Changes over time in ice mass, and hence gravity, allowed GRACE to detect ice loss trends in the Greenland and Antarctic ice sheets within a few years of launch [Velicogna et al., 2014] with a spatial resolution of 300 kilometers (see Velicogna et al. for a discussion of the accuracy of this technique).
Later, GRACE data were combined with those yielded by other methods, including laser altimeter measurements from ICESat, to reveal a discrepancy between space and ground-based measurements of glacial mass loss [Gardner et al., 2013].
Glaciers & Ice Caps
Measurement of the Earth’s many glaciers and ice caps—smaller ice masses that are not a part of the Greenland or Antarctic ice sheets— show accelerated retreat. Together, they also account for about a third of the present sea level rise planet-wide (between 2.6 and 2.9 millimeters per year over at least the past 20 years). That places these smaller ice masses in the top three contributors to sea level rise, along with the warming of ocean water, which causes it to increase in volume, and the melting of the great ice sheets of Greenland and Antarctica. The largest losses are from Arctic Canada, Alaska and coastal Greenland, but with significant contributions from other regions, such as the Andes in southern Chile, Argentina or the Himalayas [Gardner et al., 2013].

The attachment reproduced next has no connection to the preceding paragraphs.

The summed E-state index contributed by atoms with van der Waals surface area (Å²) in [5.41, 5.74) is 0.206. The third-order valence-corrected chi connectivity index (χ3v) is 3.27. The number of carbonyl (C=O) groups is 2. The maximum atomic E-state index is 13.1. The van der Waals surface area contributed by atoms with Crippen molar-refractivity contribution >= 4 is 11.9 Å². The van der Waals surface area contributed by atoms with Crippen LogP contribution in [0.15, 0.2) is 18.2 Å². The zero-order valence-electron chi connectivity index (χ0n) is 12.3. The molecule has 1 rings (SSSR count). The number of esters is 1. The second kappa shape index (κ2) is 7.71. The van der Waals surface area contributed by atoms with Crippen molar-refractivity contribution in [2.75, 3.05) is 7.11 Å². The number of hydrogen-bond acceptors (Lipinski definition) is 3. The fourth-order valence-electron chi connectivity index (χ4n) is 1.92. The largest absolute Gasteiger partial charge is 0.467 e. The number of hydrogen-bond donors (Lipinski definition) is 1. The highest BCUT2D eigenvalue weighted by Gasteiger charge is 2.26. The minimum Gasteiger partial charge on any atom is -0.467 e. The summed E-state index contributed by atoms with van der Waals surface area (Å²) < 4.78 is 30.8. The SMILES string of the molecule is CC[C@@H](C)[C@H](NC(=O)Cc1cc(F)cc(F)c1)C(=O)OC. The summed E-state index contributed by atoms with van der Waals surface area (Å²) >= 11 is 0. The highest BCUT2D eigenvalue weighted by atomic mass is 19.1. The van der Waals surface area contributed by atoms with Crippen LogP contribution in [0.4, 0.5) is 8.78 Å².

Yet here, too, we encounter unexpected nuance as we move from bigger to smaller scales. While these smaller ice masses will remain among the dominant contributors to sea level rise through the next two centuries, their contribution likely drops to insignificance beyond the 200-year mark. Despite their outsized effects at present, glaciers and ice caps represent only about one percent of the Earth’s ice total (about 0.7 millimeters of equivalent sea level rise per year). So, once they are depleted, the great ice sheets become the overwhelmingly dominant contributors to ice loss.